Ten Days in a Madhouse (1887)
Ian L. Munro, Pub.
This landmark of investigative journalism begins when ace-reporter Nellie Bly accepts a challenge from her editor to have herself committed to New York City's notorious asylum for the insane on Blackwell Island. This was the unfortunate destination for many men and women in the city who, understandably distraught at living in utter destitution, were brought before the court and sent to Bellvue for a psychiatric examination. From there, it was but a short boat ride to Blackwell's Island where many, without money or relations to save them, would spend the rest of their lives.
After ten days in the "madhouse," Bly finds there really is no story there at all--at least in terms of neglect or maltreatment. Admitting she has been bested, she reveals her true identity to the asylum staff during one of the hospital's regular outdoor picnics. The head psychiatrist then has a surprise for Nellie. The entire staff, doctors and nurses, knew from the very start that Nellie wasn't actually "insane" (given the rigor of the hospital's "intake" procedures), but had been humoring her curious as to why she had come to Blackwell. After much laughter by all at this mutual masquerade, Bly goes on to defeat the asylum director in an apple-bobbing contest.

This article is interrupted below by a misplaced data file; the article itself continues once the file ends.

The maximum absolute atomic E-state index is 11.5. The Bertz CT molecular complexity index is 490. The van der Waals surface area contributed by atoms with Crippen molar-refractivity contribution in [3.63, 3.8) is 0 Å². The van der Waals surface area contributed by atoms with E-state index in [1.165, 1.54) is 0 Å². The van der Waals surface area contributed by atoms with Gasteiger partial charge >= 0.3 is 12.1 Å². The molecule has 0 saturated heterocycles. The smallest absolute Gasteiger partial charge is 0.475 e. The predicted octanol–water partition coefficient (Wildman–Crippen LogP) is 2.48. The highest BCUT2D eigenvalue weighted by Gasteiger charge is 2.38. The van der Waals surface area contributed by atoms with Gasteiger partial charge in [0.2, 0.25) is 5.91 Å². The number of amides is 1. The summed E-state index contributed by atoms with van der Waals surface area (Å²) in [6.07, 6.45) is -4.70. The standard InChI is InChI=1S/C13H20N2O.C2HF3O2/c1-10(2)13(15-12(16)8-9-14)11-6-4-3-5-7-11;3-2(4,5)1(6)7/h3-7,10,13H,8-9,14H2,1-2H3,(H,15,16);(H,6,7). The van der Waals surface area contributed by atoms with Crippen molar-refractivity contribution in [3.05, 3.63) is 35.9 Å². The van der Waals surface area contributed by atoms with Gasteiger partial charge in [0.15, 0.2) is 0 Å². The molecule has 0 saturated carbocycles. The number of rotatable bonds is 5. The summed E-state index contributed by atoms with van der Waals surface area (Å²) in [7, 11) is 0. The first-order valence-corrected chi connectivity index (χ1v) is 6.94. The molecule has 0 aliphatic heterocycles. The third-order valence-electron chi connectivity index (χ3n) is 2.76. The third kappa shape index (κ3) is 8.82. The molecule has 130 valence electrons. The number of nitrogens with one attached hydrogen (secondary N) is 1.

Over the following year, Bly wrote a number of humorous portraits of the many insane yet lovable companions she encountered during her time at the asylum. Ten Days in a Madhouse thus remains famous today for introducing the convention of the happy human interest story that typically closes a news magazine or broadcast.